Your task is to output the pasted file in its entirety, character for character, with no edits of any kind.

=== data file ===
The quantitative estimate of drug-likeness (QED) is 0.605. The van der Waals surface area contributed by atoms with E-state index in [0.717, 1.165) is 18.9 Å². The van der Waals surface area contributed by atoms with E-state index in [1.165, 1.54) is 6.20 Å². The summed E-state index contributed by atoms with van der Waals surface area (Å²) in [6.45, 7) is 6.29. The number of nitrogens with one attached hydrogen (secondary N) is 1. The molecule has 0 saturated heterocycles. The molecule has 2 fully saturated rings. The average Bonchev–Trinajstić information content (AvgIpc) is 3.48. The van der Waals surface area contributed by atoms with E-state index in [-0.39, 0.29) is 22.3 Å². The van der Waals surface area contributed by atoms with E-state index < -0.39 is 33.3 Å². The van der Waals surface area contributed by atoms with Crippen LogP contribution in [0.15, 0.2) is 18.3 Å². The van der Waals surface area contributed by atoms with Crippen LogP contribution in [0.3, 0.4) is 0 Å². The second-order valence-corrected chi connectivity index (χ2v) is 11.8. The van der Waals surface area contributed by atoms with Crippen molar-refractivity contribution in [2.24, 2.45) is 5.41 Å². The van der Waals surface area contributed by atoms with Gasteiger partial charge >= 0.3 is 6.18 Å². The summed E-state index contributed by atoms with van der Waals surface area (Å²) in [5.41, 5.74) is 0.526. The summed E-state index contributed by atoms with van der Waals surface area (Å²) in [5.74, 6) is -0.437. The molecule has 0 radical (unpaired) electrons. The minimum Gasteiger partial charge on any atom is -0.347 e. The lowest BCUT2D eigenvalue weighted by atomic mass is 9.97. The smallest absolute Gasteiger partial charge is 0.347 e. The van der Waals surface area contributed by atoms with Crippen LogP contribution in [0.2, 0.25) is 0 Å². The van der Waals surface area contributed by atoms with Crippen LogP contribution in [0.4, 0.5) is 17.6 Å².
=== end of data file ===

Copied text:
The quantitative estimate of drug-likeness (QED) is 0.605. The van der Waals surface area contributed by atoms with E-state index in [0.717, 1.165) is 18.9 Å². The van der Waals surface area contributed by atoms with E-state index in [1.165, 1.54) is 6.20 Å². The summed E-state index contributed by atoms with van der Waals surface area (Å²) in [6.45, 7) is 6.29. The number of nitrogens with one attached hydrogen (secondary N) is 1. The molecule has 0 saturated heterocycles. The molecule has 2 fully saturated rings. The average Bonchev–Trinajstić information content (AvgIpc) is 3.48. The van der Waals surface area contributed by atoms with E-state index in [-0.39, 0.29) is 22.3 Å². The van der Waals surface area contributed by atoms with E-state index < -0.39 is 33.3 Å². The van der Waals surface area contributed by atoms with Crippen LogP contribution in [0.15, 0.2) is 18.3 Å². The van der Waals surface area contributed by atoms with Crippen LogP contribution in [0.3, 0.4) is 0 Å². The second-order valence-corrected chi connectivity index (χ2v) is 11.8. The van der Waals surface area contributed by atoms with Crippen molar-refractivity contribution in [2.24, 2.45) is 5.41 Å². The van der Waals surface area contributed by atoms with Gasteiger partial charge >= 0.3 is 6.18 Å². The summed E-state index contributed by atoms with van der Waals surface area (Å²) in [5.41, 5.74) is 0.526. The summed E-state index contributed by atoms with van der Waals surface area (Å²) in [5.74, 6) is -0.437. The molecule has 0 radical (unpaired) electrons. The minimum Gasteiger partial charge on any atom is -0.347 e. The lowest BCUT2D eigenvalue weighted by atomic mass is 9.97. The smallest absolute Gasteiger partial charge is 0.347 e. The van der Waals surface area contributed by atoms with Crippen LogP contribution in [0.2, 0.25) is 0 Å². The van der Waals surface area contributed by atoms with Crippen LogP contribution in [0.4, 0.5) is 17.6 Å².